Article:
Rabin’s legacy was complex and nuanced

Yitzhak Rabin
Yitzhak Rabin (Photo by Sgt. Robert G. Clambus /defenseimagery.mil)

By Alexis Schwartz

Special to WJW

Israeli Prime Minister Yitzak Rabin was assassinated by a Jewish extremist 25 years ago, and his legacy becomes more complicated with each passing year. Rabin was one of Israel’s greatest military leaders. He was a general and a war hero who took big risks to secure his country a decisive victory in the Six Day War of 1967. Two decades later, Rabin was the man brave enough to lead his country to seek peace with the very people against whom he waged war for nearly a lifetime.

Elu v’elu — these and these — a Jewish teaching tells us that it is possible for both things to be correct. The Jewish people are a nation of contradictions. And Yitzhak Rabin embodied these contradictions by being both a man of war and a man of peace. He fought fiercely to defend his country and he was killed for advancing peace for his people.


As a leader, Rabin did not make the easy choices; he made the right choices for his people. A pragmatic, battle-hardened warrior, he transformed himself and millions of Israelis into agitators for peace.

Rabin’s determined adoption of this difficult but necessary evolution continues to inspire and inform generations of Israelis and supporters of Israel around the world — including those born after his assassination.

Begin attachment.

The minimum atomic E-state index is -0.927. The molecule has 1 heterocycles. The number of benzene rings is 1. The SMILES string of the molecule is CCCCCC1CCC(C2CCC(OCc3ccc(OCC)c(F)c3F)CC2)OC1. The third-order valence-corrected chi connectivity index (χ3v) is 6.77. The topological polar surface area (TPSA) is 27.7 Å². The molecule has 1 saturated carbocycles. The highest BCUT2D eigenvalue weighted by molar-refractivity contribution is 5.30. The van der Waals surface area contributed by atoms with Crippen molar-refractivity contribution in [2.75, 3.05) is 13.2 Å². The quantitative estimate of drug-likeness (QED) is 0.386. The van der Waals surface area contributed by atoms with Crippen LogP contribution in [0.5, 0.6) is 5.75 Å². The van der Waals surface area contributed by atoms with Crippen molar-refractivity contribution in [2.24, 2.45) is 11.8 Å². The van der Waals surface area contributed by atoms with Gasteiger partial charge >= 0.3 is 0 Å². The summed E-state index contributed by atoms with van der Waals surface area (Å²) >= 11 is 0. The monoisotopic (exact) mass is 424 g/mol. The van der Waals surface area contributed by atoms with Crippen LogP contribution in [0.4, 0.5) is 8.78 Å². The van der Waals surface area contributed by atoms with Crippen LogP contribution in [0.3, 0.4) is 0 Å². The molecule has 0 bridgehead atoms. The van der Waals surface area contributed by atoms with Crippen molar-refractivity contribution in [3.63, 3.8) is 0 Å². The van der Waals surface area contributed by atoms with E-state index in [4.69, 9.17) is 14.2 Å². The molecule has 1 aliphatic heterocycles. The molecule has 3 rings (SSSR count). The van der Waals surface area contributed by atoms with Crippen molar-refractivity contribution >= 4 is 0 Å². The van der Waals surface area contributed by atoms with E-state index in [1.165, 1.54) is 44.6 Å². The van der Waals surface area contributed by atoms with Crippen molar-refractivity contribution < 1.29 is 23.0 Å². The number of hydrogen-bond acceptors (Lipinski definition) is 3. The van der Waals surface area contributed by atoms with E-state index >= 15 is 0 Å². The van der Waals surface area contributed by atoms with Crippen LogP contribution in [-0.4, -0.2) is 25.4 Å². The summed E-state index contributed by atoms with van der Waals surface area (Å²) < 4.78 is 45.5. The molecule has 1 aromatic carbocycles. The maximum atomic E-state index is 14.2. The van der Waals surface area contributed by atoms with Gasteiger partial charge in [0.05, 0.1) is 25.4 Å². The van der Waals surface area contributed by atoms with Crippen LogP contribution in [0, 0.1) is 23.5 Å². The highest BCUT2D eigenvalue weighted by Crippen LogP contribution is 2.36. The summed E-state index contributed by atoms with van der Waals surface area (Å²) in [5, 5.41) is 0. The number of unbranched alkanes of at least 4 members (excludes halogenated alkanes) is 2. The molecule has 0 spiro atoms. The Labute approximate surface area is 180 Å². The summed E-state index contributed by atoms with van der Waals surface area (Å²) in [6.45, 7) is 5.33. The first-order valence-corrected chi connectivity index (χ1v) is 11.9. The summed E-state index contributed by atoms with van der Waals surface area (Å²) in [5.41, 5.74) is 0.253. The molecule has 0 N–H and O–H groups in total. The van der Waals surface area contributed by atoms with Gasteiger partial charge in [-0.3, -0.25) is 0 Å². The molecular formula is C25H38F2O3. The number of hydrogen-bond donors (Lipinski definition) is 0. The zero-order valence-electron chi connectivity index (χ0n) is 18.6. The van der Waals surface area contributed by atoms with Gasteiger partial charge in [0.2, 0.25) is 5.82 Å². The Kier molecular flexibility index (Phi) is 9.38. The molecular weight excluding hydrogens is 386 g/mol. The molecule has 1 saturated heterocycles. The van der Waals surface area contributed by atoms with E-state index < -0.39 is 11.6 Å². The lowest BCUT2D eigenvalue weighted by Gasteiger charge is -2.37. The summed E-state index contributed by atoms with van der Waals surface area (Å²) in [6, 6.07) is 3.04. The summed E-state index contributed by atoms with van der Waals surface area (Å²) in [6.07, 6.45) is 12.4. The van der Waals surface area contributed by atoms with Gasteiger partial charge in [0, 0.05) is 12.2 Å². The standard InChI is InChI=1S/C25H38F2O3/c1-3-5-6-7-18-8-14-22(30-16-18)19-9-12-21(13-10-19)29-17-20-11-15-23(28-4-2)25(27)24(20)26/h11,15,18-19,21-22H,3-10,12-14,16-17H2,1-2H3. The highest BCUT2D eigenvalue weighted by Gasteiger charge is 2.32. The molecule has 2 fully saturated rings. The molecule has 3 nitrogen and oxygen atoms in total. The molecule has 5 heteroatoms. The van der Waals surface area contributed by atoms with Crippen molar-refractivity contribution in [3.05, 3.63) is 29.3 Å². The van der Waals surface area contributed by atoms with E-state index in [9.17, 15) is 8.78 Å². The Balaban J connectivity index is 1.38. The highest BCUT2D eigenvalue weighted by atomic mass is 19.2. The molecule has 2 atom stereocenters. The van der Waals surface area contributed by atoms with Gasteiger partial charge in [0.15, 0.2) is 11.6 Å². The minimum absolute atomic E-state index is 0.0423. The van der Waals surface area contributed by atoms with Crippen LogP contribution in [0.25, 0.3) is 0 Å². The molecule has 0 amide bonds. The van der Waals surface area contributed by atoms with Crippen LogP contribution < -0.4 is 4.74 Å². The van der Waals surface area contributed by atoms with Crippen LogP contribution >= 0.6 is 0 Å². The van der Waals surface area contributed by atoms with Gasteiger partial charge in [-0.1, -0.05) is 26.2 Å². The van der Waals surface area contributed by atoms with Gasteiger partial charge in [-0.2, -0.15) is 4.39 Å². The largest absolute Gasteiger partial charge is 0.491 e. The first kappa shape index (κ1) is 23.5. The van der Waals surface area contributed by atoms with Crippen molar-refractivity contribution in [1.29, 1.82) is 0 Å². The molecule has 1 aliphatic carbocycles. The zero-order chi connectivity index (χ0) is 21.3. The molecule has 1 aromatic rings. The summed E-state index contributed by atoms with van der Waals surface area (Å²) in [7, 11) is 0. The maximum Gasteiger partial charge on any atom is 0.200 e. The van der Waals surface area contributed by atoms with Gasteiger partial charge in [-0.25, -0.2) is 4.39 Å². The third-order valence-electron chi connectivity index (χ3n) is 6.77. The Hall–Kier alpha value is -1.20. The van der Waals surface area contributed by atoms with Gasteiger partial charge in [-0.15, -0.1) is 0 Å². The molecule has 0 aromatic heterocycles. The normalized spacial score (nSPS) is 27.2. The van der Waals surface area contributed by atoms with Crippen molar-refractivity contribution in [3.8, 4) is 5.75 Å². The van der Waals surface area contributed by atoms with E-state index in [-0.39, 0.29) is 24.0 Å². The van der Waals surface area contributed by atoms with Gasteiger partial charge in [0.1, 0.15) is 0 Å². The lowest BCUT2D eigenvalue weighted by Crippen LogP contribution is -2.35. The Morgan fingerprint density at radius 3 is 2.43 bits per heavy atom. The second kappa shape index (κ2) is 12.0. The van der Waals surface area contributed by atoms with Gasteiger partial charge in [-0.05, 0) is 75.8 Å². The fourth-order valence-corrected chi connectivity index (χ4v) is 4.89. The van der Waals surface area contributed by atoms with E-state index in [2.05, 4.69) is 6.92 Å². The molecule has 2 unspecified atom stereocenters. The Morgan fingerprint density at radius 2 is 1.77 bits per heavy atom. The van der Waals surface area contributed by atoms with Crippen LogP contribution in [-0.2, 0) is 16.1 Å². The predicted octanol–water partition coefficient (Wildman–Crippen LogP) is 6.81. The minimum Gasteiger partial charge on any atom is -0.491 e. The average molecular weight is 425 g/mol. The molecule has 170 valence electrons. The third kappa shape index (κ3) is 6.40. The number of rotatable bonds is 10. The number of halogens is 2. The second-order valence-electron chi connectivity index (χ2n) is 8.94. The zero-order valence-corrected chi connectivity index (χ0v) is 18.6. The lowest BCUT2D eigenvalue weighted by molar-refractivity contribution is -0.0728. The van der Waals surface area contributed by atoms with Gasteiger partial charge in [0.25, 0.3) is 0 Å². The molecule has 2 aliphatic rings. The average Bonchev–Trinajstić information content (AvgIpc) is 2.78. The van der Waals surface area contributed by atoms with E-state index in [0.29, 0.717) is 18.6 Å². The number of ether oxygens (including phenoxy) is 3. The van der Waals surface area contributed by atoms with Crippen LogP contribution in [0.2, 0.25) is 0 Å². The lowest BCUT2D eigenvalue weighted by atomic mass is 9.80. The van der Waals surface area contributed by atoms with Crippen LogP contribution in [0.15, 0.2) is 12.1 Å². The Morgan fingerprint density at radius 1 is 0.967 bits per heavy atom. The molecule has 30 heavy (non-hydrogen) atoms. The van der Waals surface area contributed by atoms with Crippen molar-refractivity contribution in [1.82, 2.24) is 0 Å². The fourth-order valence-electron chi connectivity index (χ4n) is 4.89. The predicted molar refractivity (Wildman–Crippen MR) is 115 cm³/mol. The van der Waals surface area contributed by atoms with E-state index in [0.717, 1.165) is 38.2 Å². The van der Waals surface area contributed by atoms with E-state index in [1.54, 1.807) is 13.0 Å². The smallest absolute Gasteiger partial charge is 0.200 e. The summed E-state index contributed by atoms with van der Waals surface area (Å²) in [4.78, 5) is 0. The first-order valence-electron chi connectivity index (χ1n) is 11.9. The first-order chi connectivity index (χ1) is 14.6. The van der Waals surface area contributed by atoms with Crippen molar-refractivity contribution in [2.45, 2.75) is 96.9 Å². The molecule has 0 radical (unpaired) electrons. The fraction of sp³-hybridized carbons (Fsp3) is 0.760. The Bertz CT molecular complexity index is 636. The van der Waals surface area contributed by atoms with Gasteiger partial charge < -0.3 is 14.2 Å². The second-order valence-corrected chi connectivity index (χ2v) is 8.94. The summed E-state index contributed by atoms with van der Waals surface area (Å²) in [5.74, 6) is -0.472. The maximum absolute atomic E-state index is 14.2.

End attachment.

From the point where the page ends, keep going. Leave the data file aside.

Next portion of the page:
This week, Jewish communities around the world will light candles, lay flowers and hold ceremonies in Rabin’s memory. But there is more we can and must do to preserve the legacy of this great Zionist leader. We can teach our young people to live up to the complex and nuanced values and ideals that he held. By embracing Israel education and engagement with authenticity and nuance, we have the opportunity to inspire future generations to follow in Rabin’s footsteps.

For eight years, the JCRC’s IEF program, developed in partnership with The Jewish Federation of Greater Washington, has taken a nuanced approach to teaching our community’s teens how to engage with and advocate for Israel in a way that is unique to each participant. Many of the fellows identify as progressive Jews and are not sure if they are Zionists when they begin the eight-week course. We make it a priority for these students to digest and grapple with complexity.

The high school students who complete the Jewish Community Relations Council (JCRC)’s Israel Engagement Fellowship (IEF) instinctively grasp the experience of holding two truths at the same time. Many of them feel that they were never taught to wrestle with their own feelings about Judaism and their connection to Israel and that they weren’t permitted to experience their own authentic and complicated feelings about these pieces of their identities.

This summer’s Fellowship, which was held online because of the pandemic, brought together 43